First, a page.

Still, Doctor concluded that there's less of a trend of media companies - both print and broadcast - being bought up by the wealthy as opposed to consolidation throughout the industry. And that could be accelerated this year, he said, by potential changes to federal rules that govern media company ownership.

"I think it is proper to fear it and be concerned by it," Doctor concluded when pressed on whether he's worried by figures such as Adelson, Manchester and Anschutz and their involvements in the newspaper business. "But it's not a major trend right now. I think the major thing to watch in 2017 ... is that the FCC under Trump may rewrite cross-ownership rules."

If owners like Anschutz start buying up TV stations as well as outlets like The Denver Post and The Colorado Springs Gazette after a rewrite of federal regulations under Trump, that could spawn an entirely new era of corporate interests blurring the lines of what's trustworthy in the news and what's not, especially in this age of "fake news" and a commander-in-chief who believes the press is the "enemy of the people."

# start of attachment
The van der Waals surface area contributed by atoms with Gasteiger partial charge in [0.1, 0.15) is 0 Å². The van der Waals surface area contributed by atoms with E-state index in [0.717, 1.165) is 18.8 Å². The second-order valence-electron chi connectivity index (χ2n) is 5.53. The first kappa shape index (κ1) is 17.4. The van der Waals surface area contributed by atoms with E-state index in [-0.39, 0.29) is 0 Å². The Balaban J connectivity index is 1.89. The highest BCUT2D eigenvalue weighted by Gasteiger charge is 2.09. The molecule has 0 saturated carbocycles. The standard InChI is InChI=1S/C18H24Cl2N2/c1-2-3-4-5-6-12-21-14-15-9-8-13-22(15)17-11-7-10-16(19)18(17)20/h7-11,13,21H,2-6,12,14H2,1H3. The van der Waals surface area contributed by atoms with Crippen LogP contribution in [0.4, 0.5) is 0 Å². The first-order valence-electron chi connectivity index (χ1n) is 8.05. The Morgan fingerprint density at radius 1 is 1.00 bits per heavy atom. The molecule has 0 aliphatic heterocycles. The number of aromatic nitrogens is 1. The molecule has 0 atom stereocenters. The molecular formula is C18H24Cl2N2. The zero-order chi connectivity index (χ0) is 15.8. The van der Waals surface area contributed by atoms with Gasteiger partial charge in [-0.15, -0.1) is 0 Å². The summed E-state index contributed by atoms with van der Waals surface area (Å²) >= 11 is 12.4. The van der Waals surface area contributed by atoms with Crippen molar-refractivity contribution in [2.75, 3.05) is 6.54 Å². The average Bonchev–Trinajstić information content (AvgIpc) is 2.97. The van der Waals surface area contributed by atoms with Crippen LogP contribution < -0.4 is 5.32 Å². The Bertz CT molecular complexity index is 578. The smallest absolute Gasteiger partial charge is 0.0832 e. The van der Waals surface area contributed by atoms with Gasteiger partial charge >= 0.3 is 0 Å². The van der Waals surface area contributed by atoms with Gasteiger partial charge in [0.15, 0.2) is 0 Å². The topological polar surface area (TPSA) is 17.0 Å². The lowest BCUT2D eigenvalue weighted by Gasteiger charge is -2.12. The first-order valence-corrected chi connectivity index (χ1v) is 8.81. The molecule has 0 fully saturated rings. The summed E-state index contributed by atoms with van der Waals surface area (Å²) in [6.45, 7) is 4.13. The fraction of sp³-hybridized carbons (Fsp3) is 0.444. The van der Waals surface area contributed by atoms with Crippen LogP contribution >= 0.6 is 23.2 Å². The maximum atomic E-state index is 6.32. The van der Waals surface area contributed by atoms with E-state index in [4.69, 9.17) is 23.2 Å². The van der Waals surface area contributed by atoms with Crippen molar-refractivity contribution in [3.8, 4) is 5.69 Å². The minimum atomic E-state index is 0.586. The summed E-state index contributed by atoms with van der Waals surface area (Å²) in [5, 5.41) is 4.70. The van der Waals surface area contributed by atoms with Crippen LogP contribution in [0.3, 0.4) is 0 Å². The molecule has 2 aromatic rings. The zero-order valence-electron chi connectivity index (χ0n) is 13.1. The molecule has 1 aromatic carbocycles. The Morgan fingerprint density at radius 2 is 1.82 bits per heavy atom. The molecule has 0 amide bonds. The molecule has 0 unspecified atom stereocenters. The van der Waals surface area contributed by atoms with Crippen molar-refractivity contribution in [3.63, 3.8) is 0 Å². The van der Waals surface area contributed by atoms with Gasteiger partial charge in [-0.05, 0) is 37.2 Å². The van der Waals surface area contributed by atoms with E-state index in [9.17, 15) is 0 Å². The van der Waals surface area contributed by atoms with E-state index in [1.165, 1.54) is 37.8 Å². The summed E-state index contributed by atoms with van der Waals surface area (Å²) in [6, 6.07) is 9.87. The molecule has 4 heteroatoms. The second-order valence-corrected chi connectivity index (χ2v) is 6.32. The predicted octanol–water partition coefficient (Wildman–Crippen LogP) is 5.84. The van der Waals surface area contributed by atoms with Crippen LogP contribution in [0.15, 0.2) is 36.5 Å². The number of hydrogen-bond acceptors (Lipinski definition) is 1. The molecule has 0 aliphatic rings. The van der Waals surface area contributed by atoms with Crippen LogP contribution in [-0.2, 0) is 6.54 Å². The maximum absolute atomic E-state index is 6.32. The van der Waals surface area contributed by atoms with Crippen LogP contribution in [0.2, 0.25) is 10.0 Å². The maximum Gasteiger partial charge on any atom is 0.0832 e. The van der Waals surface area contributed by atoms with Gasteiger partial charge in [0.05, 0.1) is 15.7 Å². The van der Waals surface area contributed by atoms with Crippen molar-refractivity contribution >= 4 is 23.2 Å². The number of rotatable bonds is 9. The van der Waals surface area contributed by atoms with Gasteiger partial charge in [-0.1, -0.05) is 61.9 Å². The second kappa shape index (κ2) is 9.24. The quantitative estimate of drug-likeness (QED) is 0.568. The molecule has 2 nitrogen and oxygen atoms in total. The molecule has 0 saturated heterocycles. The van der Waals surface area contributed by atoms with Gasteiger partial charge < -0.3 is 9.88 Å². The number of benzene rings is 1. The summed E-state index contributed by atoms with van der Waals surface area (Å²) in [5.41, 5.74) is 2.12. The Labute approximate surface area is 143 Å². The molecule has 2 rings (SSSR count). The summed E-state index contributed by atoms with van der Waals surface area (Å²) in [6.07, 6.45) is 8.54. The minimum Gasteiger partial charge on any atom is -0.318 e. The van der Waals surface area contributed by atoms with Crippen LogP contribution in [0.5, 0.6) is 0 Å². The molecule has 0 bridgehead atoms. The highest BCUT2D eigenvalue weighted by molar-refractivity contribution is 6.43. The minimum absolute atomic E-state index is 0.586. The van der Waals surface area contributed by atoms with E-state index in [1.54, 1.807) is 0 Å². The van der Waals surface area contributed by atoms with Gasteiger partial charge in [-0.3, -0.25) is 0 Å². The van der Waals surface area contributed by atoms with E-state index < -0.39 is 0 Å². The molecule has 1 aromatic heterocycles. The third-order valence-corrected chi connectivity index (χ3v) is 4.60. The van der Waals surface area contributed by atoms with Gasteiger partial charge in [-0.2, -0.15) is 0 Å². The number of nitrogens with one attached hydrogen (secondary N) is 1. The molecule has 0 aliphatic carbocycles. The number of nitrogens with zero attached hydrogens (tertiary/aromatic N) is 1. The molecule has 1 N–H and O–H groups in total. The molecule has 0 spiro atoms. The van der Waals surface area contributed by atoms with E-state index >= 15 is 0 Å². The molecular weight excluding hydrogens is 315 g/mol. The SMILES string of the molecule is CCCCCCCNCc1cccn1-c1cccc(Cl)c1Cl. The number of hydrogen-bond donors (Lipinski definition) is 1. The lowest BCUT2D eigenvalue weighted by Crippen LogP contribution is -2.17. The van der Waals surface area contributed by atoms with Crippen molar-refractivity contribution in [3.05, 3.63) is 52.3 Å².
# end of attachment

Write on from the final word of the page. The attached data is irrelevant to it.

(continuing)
Saturday, April 15, 2017

Chapter 4: Right up to the line

The front page of The Colorado Springs Gazette on
Sunday, March 22, 2015, with a prominent banner
ad for Clearing the Haze.
Most of the problems at The Gazette documented in the previous chapters here didn't get much attention from the public at large. The paper continued on as one of the largest news outlets in El Paso County, largely unquestioned with regard to its coverage and potential conflicts of interest.

That all changed on March 22, 2015.

That was the day the paper began publishing Clearing the Haze, a so-called "perspective series" of anti-marijuana screeds that blurred the line between traditional reporting and the type of opinionated hot air that had become typical of The Gazette's editorial page editor, Wayne Laugesen.